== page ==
Wakanda Forever: Why Black Panther Matters
T. Gautham Shenoy
February 06, 2019
The most popular and powerful superhero team of the time, The Fantastic Four, was invited – by ‘an African chieftain’ (as Reed Richards refers to him) – to a mysterious African country. The invitation came with a technologically-advanced flying craft, which was meant to fly them to their destination. “How does some refugee from a Tarzan movie lay his hand on this kinda gizmo?”, asks The Thing, incredulously – giving voice to the attitude prevalent at the time when it came to pop culture portrayals of Africa and Africans and reflecting widespread negative stereotypes. Stereotypes that would not just be challenged, but broken in fine fashion when the four superheroes would finally reach Wakanda – an African utopia scientifically far advanced than any on Earth, a prosperous nation in harmony with its past and rich in culture.
The final blow to any preconceived notions about Africans that the Fantastic Four might’ve had would be dealt by the ‘African chieftain’ himself, T’Challa, a man with a genius-level intellect and who – far from being a ‘refugee from a Tarzan movie’ – was the leader and ruler of Wakanda. More importantly, T’Challa was Black Panther, powerful enough to defeat each individual member of the Fantastic Four. And so it was that in Fantastic Four #52/53 the world would finally get its first Black superhero.
Created by two legends at the peak of their creative powers, Stan Lee and Jack Kirby, to address what they felt was a gaping hole when it came to positive Black characters, Black Panther was more than just Marvel’s way of ensuring Black representation in comics. Making his first appearance at the height of the 1960s civil rights movement in America, Black Panther also reflected – if not explicitly – the politics of the time. Given how some stereotypes still persist to this day, it is a credit to the progressive thinking and vision of Lee and Kirby that back in the 1960s they would use the power they had over pop culture, with great responsibility, to make a statement. The Wakanda of Black Panther was not a backward ‘uncivilised’ country from the ‘dark continent’, but a nation that was far ahead of any other, primarily because it had never been colonised and thus, was not just in control of its own natural resources (not least the precious Vibranium) but could also see an uninterrupted continuation of its own indigenous culture(s) in the absence of a foreign culture imposing itself upon it. Wakanda didn’t need a saviour bearing the white man’s burden to progress; it had its own enlightened leaders and people to make their choices for them.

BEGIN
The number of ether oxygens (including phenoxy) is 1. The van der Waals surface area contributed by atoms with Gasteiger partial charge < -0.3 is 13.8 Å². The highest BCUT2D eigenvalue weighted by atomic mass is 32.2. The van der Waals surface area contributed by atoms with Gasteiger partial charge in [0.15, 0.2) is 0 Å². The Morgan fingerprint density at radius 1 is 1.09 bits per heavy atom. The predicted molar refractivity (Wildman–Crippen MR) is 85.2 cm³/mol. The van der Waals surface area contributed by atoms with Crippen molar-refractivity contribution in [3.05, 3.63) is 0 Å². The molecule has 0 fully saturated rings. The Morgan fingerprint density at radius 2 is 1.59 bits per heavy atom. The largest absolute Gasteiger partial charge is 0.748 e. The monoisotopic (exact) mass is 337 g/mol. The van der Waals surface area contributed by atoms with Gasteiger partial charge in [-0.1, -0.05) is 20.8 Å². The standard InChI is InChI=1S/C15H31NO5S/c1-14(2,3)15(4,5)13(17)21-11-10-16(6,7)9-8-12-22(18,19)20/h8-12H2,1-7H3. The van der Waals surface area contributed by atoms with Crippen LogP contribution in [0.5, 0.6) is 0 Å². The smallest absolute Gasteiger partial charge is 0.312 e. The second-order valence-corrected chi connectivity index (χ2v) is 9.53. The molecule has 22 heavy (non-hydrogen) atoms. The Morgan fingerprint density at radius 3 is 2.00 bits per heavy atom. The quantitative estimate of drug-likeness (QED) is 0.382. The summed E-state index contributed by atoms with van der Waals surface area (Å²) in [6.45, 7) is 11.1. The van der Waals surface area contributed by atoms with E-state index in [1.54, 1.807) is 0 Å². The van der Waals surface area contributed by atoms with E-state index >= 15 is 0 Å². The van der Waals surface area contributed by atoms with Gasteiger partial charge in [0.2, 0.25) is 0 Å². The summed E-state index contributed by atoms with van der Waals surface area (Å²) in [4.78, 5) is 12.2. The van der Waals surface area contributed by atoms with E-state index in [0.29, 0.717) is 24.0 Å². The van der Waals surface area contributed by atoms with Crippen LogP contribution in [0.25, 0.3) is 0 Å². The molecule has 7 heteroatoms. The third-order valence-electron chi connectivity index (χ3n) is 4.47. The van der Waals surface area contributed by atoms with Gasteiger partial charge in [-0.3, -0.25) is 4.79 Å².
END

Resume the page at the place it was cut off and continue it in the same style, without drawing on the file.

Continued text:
Black Panther and Wakanda, as imagined by Stan Lee and Jack Kirby in 1966, can rightly be spoken of as being amongst the first blooming of Afrofuturism, many years before the term that refers to the cultural aesthetic that lies at the intersection of futuristic science fiction, African culture and Black identity was even coined (by Mark Dery in his 1994 essay, Black to the Future). Since then, more than most Black superheroes that followed in his footsteps, Black Panther has always been the canvas upon which the dreams, aspirations, possibilities and ‘what-ifs’ of Black pride has been painted.